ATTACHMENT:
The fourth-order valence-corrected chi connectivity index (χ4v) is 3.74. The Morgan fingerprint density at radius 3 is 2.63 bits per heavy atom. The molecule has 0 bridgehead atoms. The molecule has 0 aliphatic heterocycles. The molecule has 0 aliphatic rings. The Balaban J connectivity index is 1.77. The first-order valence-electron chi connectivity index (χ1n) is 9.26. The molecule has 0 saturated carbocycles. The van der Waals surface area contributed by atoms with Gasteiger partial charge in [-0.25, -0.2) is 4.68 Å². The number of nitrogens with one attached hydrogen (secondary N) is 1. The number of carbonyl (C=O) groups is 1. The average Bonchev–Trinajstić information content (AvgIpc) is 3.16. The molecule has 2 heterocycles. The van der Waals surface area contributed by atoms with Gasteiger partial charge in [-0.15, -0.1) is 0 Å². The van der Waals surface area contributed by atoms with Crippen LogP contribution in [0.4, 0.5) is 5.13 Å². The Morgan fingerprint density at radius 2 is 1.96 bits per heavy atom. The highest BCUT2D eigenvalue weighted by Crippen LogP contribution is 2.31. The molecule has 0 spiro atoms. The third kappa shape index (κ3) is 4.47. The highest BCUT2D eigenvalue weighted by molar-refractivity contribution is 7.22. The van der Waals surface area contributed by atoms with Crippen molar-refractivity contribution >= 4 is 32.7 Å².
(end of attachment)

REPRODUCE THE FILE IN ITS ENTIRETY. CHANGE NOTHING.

The fourth-order valence-corrected chi connectivity index (χ4v) is 3.74. The Morgan fingerprint density at radius 3 is 2.63 bits per heavy atom. The molecule has 0 bridgehead atoms. The molecule has 0 aliphatic heterocycles. The molecule has 0 aliphatic rings. The Balaban J connectivity index is 1.77. The first-order valence-electron chi connectivity index (χ1n) is 9.26. The molecule has 0 saturated carbocycles. The van der Waals surface area contributed by atoms with Gasteiger partial charge in [-0.25, -0.2) is 4.68 Å². The number of nitrogens with one attached hydrogen (secondary N) is 1. The number of carbonyl (C=O) groups is 1. The average Bonchev–Trinajstić information content (AvgIpc) is 3.16. The molecule has 2 heterocycles. The van der Waals surface area contributed by atoms with Gasteiger partial charge in [-0.15, -0.1) is 0 Å². The van der Waals surface area contributed by atoms with Crippen LogP contribution in [0.4, 0.5) is 5.13 Å². The Morgan fingerprint density at radius 2 is 1.96 bits per heavy atom. The highest BCUT2D eigenvalue weighted by Crippen LogP contribution is 2.31. The molecule has 0 spiro atoms. The third kappa shape index (κ3) is 4.47. The highest BCUT2D eigenvalue weighted by molar-refractivity contribution is 7.22. The van der Waals surface area contributed by atoms with Crippen molar-refractivity contribution >= 4 is 32.7 Å².